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Emigrating Dutch family took 2nd century pottery along
Well-traveled Amphora back in Eindhoven
Tags: Excerpts from the Windmill
EINDHOVEN - A 2nd century amphora and a drinking vessel discovered when a regional canal was dug in the 1930s, have found their way back from Australia to Eindhoven, courtesy of a Dutch Canadian living in Calgary, Alberta. Johanna Bates-van der Zeijst, a lawyer who specializes as a literary consultant, donated the pieces to the city of Eindhoven and told of the provenance of the pottery since 1930.
Many pieces of pottery and shards from the time the area was occupied by the Romans, were discovered when the Beatrix Canal was dug through Eindhoven and surroundings. The best objects wound up in the Rijksmuseum in Amsterdam. Other items however disappeared into private ‘collections’ or were otherwise lost. Part of the hoard was kept by former archivist Mathieu van der Waerden.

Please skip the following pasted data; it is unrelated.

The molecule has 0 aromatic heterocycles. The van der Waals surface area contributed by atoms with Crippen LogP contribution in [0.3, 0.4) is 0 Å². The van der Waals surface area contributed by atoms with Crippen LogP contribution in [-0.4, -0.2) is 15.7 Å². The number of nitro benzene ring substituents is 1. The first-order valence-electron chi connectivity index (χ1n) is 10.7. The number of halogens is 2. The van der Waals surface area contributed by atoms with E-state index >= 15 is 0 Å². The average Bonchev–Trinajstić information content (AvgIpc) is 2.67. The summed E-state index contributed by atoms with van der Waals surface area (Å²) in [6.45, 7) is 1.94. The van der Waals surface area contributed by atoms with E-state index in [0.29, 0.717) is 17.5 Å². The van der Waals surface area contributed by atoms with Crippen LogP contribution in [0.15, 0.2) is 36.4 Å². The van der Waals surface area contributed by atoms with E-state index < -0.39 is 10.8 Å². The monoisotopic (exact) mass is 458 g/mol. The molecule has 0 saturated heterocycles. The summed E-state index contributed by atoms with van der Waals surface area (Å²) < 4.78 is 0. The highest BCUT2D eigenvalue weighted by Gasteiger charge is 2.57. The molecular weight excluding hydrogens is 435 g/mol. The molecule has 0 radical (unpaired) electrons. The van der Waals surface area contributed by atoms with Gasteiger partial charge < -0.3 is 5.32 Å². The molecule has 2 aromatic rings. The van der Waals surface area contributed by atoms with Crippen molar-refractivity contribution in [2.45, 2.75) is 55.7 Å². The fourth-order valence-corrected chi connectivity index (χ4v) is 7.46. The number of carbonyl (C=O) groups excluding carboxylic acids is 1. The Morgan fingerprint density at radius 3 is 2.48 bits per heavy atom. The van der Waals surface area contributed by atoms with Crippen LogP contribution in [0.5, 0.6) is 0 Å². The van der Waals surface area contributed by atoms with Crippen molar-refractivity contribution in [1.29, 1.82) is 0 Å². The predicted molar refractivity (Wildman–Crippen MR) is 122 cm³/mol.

When Van der Waerden died in the late 1950s, his widow Til remarried and moved to Melbourne in Australia, taking, among other things, an amphora and two drinking vessels along. In 1978, she gave the items to her visiting sister Jacoba, who lived in Calgary, Alberta. Returning home, Jacoba put the items in her hand luggage. The bag inadvertently was send down an airport conveyer belt in Honolulu, Hawaii where Jacoba made a transfer, before traveling on to San Francisco and Calgary. The 2nd century items indeed became pieces and shards.
Although the largely shattered remains of the pottery were kept in the Calgary family since, they might have been discarded eventually, if it had not been for Johanna Bates’ intervention. Recently, after having read about a new archeological dig in Eindhoven, Bates e-mailed that city’s official archeologist inquiring if they were interested in receiving the well-traveled pottery.
An excited Nico Arts accepted the offer and two days later, the box with the prized material was delivered to him from Calgary. Since then, the amphora and one of the vessels were restored and now are part of the extensive municipal archeological collection. A second drinking vessel remains in Canada, a very unique reminder of the Van der Zeijst’s ties to Eindhoven and of their Dutch roots with a Roman sidebar.